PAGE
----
DES MOINES -- Most of the United States gained an hour of sleep over the weekend and were welcomed by a much earlier sunrise and sunset. Daylight saving time is to thank for that.
While some are calling for an end to daylight saving, others say it’s still important for saving on electricity bills.
While many believe daylight saving time was created for farmers, giving them an extra hour of sunlight during the warmer months to work on the fields, in reality it is actually to help reduce electricity in buildings, giving them more time to utilize daylighting, according to the U.S. Department of Energy.
Daylighting is simply the practice of placing windows, skylights, other openings, and reflective surfaces so that the sunlight can provide effective internal lighting, thus not needing to turn on lights. While it's main use is in the summer, Window World Des Moines says it is important in the winter, too. Taking advantage of the sun can not only bring natural light and help warm up your home, but it can also help lift spirits.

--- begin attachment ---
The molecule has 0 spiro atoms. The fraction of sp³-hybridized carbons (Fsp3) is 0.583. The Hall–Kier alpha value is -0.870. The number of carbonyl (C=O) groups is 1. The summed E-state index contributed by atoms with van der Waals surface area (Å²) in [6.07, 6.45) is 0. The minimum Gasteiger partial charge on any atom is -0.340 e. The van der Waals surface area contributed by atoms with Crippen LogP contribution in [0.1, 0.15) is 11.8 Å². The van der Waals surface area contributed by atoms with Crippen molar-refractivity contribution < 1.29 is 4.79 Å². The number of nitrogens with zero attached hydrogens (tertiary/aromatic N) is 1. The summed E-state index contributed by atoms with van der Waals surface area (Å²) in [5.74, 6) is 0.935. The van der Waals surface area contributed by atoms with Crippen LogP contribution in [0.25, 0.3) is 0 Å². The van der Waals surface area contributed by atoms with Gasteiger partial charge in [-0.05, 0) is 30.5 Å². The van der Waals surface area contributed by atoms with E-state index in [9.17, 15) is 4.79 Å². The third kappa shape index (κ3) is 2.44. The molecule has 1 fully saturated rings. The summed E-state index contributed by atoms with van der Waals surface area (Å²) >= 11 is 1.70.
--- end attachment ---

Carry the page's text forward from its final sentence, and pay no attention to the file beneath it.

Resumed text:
Window World Des Moines said opening up blinds and making sure you have Energy Star rated windows can help ensure you are taking advantage of the sun and staying warm this winter.
In 2007, the United States expanded daylight saving time, so we are springing forward in March and falling back in November.
In 2008, experts at the U.S. Department of Energy studied the impact of that extended daylight saving time found that the extra four weeks of daylight saving time saved about a 0.5 percent in total electricity per day. While it doesn't sound like a lot, it adds up to 1.3 billion kilowatt hours, which is the amount of electricity used by more than 100,000 households for an entire year.